Ferdy’s face blanched at the implacable anger that blazed in his father’s eyes, but even more at the coldness of the gleam. It made him shiver.
A little later young Wickersham entered his father’s office, and though he was not much liked by the older clerks, it soon appeared that he had found a congenial occupation and one for which he had a natural gift. For the first time in his life he appeared inclined to work.
THE RIDGE COLLEGE
The school over which Gordon had undertaken to preside was not a very advanced seminary of learning, and possibly the young teacher did not impart to his pupils a great deal of erudition.
His predecessors in the schoolmaster’s chair had been, like their patrons, the product of a system hardly less conservative than that of the Locrians. Any one who proposed an innovation would have done so with a rope about his neck, and woe to him if it proved unsuccessful.
When Gordon reported first to the squire, the old man was manifestly pleased.
“Why, you’ve growed considerable. I didn’t have no idea you’d be so big a man.” He measured him with satisfaction. “You must be nigh as big as your pa.”
“I’m broader across the shoulders, but not so tall,” said the young man.
“He is a pretty tall man,” said the squire, slowly, with the light of reflection in his eye. “You’re a-goin’ to try the Ridge College, are you?” He had a quizzical twinkle in his eye as it rested on the younger man’s face.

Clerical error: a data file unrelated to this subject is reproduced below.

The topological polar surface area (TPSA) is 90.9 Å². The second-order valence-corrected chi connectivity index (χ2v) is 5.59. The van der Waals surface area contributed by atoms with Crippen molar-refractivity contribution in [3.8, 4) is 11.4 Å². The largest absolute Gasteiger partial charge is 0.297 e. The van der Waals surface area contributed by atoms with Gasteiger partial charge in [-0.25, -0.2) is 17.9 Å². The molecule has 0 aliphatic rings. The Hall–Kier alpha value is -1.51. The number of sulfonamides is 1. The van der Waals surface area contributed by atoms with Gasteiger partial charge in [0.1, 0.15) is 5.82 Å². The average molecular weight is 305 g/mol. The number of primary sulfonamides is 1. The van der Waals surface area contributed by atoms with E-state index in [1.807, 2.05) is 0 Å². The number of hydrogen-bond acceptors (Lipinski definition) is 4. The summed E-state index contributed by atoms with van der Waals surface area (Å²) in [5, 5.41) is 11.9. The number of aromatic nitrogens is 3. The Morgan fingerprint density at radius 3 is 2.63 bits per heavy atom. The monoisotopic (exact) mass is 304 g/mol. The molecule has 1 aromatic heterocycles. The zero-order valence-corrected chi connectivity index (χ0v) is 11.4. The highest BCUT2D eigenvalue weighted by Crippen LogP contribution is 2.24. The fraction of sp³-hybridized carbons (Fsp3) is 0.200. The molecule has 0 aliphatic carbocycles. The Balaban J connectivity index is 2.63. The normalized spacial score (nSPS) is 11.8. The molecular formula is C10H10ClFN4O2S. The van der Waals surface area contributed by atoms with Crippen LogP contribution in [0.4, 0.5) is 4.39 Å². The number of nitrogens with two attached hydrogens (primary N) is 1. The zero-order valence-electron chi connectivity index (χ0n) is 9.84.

“I’m going to try it.” And Gordon’s face lit up. “I don’t know much, but I’ll do the best I can.”
His modesty pleased the other.
“You know more than Jake Dennison, I reckon, except about devilment. I was afred you mightn’t be quite up to the place here; you was rather young when I seen you last.” He measured him as he might have done a young bullock.
“Oh, I fancy I shall be,” interrupted the young man, flushing at the suggestion.
“You’ve got to learn them Dennison boys, and them Dennison boys is pretty hard to learn anything. You will need all the grit you’ve got.”
“Oh, I’ll teach them,” asserted Gordon, confidently. The old man’s eye rested on him.
“‘Tain’t teachin’ I’m a-talkin’ about. It’s learnin’ I’m tellin’ you they need. You’ve got to learn ’em a good deal, or they’ll learn you. Them Dennison boys is pretty slow at learnin’.”
The young man intimated that he thought he was equal to it.
“Well, we’ll see,” grunted the old fellow, with something very like a twinkle in his deep eyes. “Not as they’ll do you any harm without you undertake to interfere with them,” he drawled. “But you’re pretty young to manage ’em jest so; you ain’t quite big enough either, and you’re too big to git in through the cat-hole. And I allow that you don’t stand no particular show after the first week or so of gittin’ into the house any other way.”